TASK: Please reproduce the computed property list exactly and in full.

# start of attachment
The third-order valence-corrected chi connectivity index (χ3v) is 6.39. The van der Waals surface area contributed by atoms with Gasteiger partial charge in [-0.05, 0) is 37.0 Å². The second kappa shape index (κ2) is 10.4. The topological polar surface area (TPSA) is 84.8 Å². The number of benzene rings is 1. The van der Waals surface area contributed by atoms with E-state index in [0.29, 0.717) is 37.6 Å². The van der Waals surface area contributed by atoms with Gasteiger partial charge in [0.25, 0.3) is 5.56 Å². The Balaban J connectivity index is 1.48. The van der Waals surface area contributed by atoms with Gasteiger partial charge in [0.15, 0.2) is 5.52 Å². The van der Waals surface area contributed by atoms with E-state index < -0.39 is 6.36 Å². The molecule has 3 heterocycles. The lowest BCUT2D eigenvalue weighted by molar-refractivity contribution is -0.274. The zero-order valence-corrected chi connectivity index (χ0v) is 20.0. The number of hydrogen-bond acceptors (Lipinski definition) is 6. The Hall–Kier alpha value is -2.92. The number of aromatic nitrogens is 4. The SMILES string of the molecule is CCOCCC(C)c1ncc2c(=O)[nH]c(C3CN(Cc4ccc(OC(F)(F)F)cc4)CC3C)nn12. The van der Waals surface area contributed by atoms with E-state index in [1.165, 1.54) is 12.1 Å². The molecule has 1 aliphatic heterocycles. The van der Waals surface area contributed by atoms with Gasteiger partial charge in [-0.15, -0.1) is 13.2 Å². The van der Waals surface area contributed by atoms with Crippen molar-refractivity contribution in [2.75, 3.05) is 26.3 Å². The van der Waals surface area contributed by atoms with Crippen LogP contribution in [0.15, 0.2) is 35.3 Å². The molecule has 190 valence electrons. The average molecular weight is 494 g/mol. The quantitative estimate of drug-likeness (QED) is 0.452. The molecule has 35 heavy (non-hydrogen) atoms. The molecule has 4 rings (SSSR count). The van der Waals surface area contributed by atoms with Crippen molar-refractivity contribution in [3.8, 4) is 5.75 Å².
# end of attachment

The third-order valence-corrected chi connectivity index (χ3v) is 6.39. The van der Waals surface area contributed by atoms with Gasteiger partial charge in [-0.05, 0) is 37.0 Å². The second kappa shape index (κ2) is 10.4. The topological polar surface area (TPSA) is 84.8 Å². The number of benzene rings is 1. The van der Waals surface area contributed by atoms with E-state index in [0.29, 0.717) is 37.6 Å². The van der Waals surface area contributed by atoms with Gasteiger partial charge in [0.25, 0.3) is 5.56 Å². The Balaban J connectivity index is 1.48. The van der Waals surface area contributed by atoms with Gasteiger partial charge in [0.15, 0.2) is 5.52 Å². The van der Waals surface area contributed by atoms with E-state index < -0.39 is 6.36 Å². The molecule has 3 heterocycles. The lowest BCUT2D eigenvalue weighted by molar-refractivity contribution is -0.274. The zero-order valence-corrected chi connectivity index (χ0v) is 20.0. The number of hydrogen-bond acceptors (Lipinski definition) is 6. The Hall–Kier alpha value is -2.92. The number of aromatic nitrogens is 4. The SMILES string of the molecule is CCOCCC(C)c1ncc2c(=O)[nH]c(C3CN(Cc4ccc(OC(F)(F)F)cc4)CC3C)nn12. The van der Waals surface area contributed by atoms with E-state index in [1.165, 1.54) is 12.1 Å². The molecule has 1 aliphatic heterocycles. The van der Waals surface area contributed by atoms with Gasteiger partial charge in [-0.15, -0.1) is 13.2 Å². The van der Waals surface area contributed by atoms with Crippen molar-refractivity contribution in [2.75, 3.05) is 26.3 Å². The van der Waals surface area contributed by atoms with Crippen LogP contribution in [0.15, 0.2) is 35.3 Å². The molecule has 190 valence electrons. The average molecular weight is 494 g/mol. The quantitative estimate of drug-likeness (QED) is 0.452. The molecule has 35 heavy (non-hydrogen) atoms. The molecule has 4 rings (SSSR count). The van der Waals surface area contributed by atoms with Crippen molar-refractivity contribution in [3.8, 4) is 5.75 Å².